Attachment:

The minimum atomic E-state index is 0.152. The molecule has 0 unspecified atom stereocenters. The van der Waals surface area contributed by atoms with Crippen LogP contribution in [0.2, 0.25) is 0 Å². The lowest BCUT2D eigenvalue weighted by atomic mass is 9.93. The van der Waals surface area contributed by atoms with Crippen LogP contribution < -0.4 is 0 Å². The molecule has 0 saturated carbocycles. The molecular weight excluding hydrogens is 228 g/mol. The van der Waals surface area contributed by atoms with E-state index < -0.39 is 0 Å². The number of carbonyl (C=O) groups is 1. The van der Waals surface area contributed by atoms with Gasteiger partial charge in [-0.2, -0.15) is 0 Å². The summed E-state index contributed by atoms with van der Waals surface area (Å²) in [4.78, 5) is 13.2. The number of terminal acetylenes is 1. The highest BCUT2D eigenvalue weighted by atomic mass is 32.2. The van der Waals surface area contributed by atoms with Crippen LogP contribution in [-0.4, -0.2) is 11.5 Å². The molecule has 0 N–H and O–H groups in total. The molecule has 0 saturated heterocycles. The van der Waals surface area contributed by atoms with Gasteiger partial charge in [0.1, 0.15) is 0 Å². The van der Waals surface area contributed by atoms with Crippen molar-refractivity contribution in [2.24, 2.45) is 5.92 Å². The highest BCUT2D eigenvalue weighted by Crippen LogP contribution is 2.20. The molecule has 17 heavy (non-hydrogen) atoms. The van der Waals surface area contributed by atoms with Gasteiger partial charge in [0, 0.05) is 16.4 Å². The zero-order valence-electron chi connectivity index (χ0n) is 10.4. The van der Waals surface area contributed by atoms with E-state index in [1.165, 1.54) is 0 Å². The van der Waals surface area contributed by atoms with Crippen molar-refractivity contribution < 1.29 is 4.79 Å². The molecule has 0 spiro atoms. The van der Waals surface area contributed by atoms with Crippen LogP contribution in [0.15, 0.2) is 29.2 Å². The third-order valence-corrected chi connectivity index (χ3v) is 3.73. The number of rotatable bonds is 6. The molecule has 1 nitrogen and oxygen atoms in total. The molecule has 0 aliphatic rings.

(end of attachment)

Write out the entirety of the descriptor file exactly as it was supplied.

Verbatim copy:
The minimum atomic E-state index is 0.152. The molecule has 0 unspecified atom stereocenters. The van der Waals surface area contributed by atoms with Crippen LogP contribution in [0.2, 0.25) is 0 Å². The lowest BCUT2D eigenvalue weighted by atomic mass is 9.93. The van der Waals surface area contributed by atoms with Crippen LogP contribution < -0.4 is 0 Å². The molecule has 0 saturated carbocycles. The molecular weight excluding hydrogens is 228 g/mol. The van der Waals surface area contributed by atoms with E-state index < -0.39 is 0 Å². The number of carbonyl (C=O) groups is 1. The van der Waals surface area contributed by atoms with Gasteiger partial charge in [-0.2, -0.15) is 0 Å². The summed E-state index contributed by atoms with van der Waals surface area (Å²) in [4.78, 5) is 13.2. The number of terminal acetylenes is 1. The highest BCUT2D eigenvalue weighted by atomic mass is 32.2. The van der Waals surface area contributed by atoms with Crippen LogP contribution in [-0.4, -0.2) is 11.5 Å². The molecule has 0 N–H and O–H groups in total. The molecule has 0 saturated heterocycles. The van der Waals surface area contributed by atoms with Gasteiger partial charge in [0.1, 0.15) is 0 Å². The van der Waals surface area contributed by atoms with Crippen molar-refractivity contribution in [2.24, 2.45) is 5.92 Å². The highest BCUT2D eigenvalue weighted by Crippen LogP contribution is 2.20. The molecule has 17 heavy (non-hydrogen) atoms. The van der Waals surface area contributed by atoms with Gasteiger partial charge in [0, 0.05) is 16.4 Å². The zero-order valence-electron chi connectivity index (χ0n) is 10.4. The van der Waals surface area contributed by atoms with E-state index in [1.165, 1.54) is 0 Å². The van der Waals surface area contributed by atoms with Crippen molar-refractivity contribution < 1.29 is 4.79 Å². The molecule has 0 spiro atoms. The van der Waals surface area contributed by atoms with Crippen LogP contribution in [0.15, 0.2) is 29.2 Å². The third-order valence-corrected chi connectivity index (χ3v) is 3.73. The number of rotatable bonds is 6. The molecule has 1 nitrogen and oxygen atoms in total. The molecule has 0 aliphatic rings.